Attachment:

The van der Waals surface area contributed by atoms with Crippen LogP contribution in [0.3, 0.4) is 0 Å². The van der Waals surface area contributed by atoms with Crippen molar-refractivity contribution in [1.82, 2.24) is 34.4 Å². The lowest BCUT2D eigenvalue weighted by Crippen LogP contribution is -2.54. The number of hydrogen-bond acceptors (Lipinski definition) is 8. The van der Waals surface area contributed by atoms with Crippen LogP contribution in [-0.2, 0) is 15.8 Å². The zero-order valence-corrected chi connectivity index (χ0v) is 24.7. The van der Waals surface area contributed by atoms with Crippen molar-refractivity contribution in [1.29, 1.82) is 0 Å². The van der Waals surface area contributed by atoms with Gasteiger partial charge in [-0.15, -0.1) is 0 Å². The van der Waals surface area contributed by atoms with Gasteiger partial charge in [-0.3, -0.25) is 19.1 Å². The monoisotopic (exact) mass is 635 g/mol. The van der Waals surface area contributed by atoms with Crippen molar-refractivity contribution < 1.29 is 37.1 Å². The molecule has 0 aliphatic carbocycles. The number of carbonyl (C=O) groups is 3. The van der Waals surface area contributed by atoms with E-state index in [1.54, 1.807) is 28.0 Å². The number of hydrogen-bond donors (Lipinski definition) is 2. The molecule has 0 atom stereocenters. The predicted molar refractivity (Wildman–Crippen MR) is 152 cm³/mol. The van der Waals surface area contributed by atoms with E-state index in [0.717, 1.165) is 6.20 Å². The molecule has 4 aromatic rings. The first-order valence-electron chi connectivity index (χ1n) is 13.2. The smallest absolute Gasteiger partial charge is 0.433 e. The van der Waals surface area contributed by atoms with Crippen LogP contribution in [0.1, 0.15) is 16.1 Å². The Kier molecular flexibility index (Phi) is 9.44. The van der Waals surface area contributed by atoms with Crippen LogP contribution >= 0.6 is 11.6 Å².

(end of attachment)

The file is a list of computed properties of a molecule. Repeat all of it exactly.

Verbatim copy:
The van der Waals surface area contributed by atoms with Crippen LogP contribution in [0.3, 0.4) is 0 Å². The van der Waals surface area contributed by atoms with Crippen molar-refractivity contribution in [1.82, 2.24) is 34.4 Å². The lowest BCUT2D eigenvalue weighted by Crippen LogP contribution is -2.54. The number of hydrogen-bond acceptors (Lipinski definition) is 8. The van der Waals surface area contributed by atoms with Crippen LogP contribution in [-0.2, 0) is 15.8 Å². The zero-order valence-corrected chi connectivity index (χ0v) is 24.7. The van der Waals surface area contributed by atoms with Crippen molar-refractivity contribution in [1.29, 1.82) is 0 Å². The van der Waals surface area contributed by atoms with Gasteiger partial charge in [-0.15, -0.1) is 0 Å². The van der Waals surface area contributed by atoms with Gasteiger partial charge in [-0.3, -0.25) is 19.1 Å². The monoisotopic (exact) mass is 635 g/mol. The van der Waals surface area contributed by atoms with Crippen molar-refractivity contribution < 1.29 is 37.1 Å². The molecule has 0 aliphatic carbocycles. The number of carbonyl (C=O) groups is 3. The van der Waals surface area contributed by atoms with E-state index in [1.54, 1.807) is 28.0 Å². The number of hydrogen-bond donors (Lipinski definition) is 2. The molecule has 0 atom stereocenters. The predicted molar refractivity (Wildman–Crippen MR) is 152 cm³/mol. The van der Waals surface area contributed by atoms with E-state index in [0.717, 1.165) is 6.20 Å². The molecule has 4 aromatic rings. The first-order valence-electron chi connectivity index (χ1n) is 13.2. The smallest absolute Gasteiger partial charge is 0.433 e. The van der Waals surface area contributed by atoms with Crippen LogP contribution in [0.1, 0.15) is 16.1 Å². The Kier molecular flexibility index (Phi) is 9.44. The van der Waals surface area contributed by atoms with Crippen LogP contribution >= 0.6 is 11.6 Å².